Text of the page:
Today, one of my new favorite books comes out, The Bird Sisters by Rebecca Rasmussen. I call Rebecca my E-BFF. She has been uber supportive of GreatThoughts.com, always commenting on the blog and bantering with me on Twitter, Facebook via email and phone. She lives in St. Louis with her husband and daughter (she calls her the Bird Daughter) and loves to bake pies. Visit Rebecca at http://www.thebirdsisters.com. My review of The Bird Sisters can be found here. Loved, loved, loved it!
To brag about The Bird Sisters, it is a Fiction Pick for Barnes and Noble for April- that’s big folks!
Today, Rebecca posts here telling us about a book she loves by the author who inspired her. Here’s Rebecca:
The Stone Diaries, Butter & Banisters
It’s hard for me not to love a book that begins like this: “Birth, 1905. My mother’s name was Mercy Stone Goodwill. She was only thirty years old when she took sick, a boiling hot day, standing there in her back kitchen, making a Malvern pudding for her husband’s supper.” This is the kind of novel that grabs me time and again for two reasons: 1.) I am drawn to all things old (back kitchens, unusual names that at one time weren’t so unusual, and things like Malvern pudding, which I’ve never eaten but have romanticized plenty in my time here on earth. To tell the truth, I’m afraid to make it and ruin the opening image of one of my very favorite books, The Stone Diaries, by one of my very favorite authors, Carol Shields).
Shields writes with a certain plainsong grace and charm in all of her books, for which I have always adored and admired her. I’m glad she finally got the recognition she deserved near the end of her life (she won a Pulitzer for The Stone Diaries). Here is a woman who managed to raise several children, write handfuls of books and criticism, and remain happily married—attentive to her family as well as her home and her garden. She was traditional in many ways and untraditional in many others.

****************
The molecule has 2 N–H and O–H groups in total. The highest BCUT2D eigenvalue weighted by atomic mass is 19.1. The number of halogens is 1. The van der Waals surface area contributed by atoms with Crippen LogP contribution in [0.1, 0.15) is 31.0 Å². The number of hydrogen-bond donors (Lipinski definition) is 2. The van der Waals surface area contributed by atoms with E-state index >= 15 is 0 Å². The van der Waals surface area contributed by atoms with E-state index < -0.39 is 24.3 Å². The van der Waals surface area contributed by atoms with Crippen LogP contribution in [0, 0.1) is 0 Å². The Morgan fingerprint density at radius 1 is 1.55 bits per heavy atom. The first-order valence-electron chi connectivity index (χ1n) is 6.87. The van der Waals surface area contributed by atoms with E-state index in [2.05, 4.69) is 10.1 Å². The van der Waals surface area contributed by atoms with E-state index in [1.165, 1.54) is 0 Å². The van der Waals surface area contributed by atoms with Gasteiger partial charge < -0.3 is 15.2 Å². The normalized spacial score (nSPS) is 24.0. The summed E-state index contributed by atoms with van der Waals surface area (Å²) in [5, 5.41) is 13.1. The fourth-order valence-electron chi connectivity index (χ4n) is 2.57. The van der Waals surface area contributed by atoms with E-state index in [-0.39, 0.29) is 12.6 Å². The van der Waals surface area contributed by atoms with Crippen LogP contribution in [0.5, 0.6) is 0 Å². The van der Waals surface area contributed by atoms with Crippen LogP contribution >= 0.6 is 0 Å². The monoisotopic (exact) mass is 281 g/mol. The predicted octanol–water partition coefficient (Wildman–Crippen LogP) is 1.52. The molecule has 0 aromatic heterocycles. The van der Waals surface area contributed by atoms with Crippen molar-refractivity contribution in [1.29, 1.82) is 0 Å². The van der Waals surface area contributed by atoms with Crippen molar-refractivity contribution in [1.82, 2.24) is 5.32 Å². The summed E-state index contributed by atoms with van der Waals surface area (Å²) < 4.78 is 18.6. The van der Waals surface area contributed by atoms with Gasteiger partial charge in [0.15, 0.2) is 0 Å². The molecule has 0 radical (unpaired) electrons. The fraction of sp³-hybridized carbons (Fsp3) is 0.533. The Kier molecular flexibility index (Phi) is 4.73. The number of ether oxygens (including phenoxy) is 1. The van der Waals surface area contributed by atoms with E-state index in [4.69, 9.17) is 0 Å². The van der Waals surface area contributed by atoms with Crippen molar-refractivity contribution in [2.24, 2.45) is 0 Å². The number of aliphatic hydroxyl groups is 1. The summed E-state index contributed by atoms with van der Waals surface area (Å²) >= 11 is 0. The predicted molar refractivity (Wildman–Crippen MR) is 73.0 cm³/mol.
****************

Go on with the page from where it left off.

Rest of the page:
She is a person I would have liked to be friends with.
The Stone Diaries follows the life of Daisy Goodwill, whose mother Mercy dies giving birth to her. Daisy “bears witness” to her own life in the book. She becomes a mother, a wife, a widower, and by the end of the book an old woman.
It’s a stunning book. Truly.
This book is responsible for the existence of my novel The Bird Sisters. Carol Shields illuminated for me something essential: that the ordinary can be extraordinary, a credo that I fight for each time I sit down to write. A kitchen, for instance, can be a place of great joy, great sadness, and great tension in a story. I don’t happen to be a writer that looks for my plot in other worlds or with the help of murders or weapons or Hollywood, I look for them in things as seemingly benign as teacups and the women who drink from them each day. This is all thanks to Carol Shields, whose clean and subtle writing said to me, “Go ahead. Write about the slam of a screened door or honeysuckle twirling up a porch railing. Free yourself. Write about home.”
Carol Shields died of breast cancer on a warm day in July of 2003. I didn’t know her personally, but I feel like I did. I knew she’d been sick, but still I was devastated by the news of her passing. I miss her and the novels she didn’t get to write. I miss her ability to capture lightness and joy on the page. I miss her sense of humor, her always good-natured advice.
In her very last, very lovely novel Unless, Reta, the main character, a wife and mother, is doing her chores one morning and, among them, decides to follow her mother’s practice and polish her banister with butter. And here’s the thing: I trusted that character and Carol Shields so implicitly that I broke out a stick of butter, too. And you know what? My banister never shone as brightly as it did that day.
What are you reading and where are you going?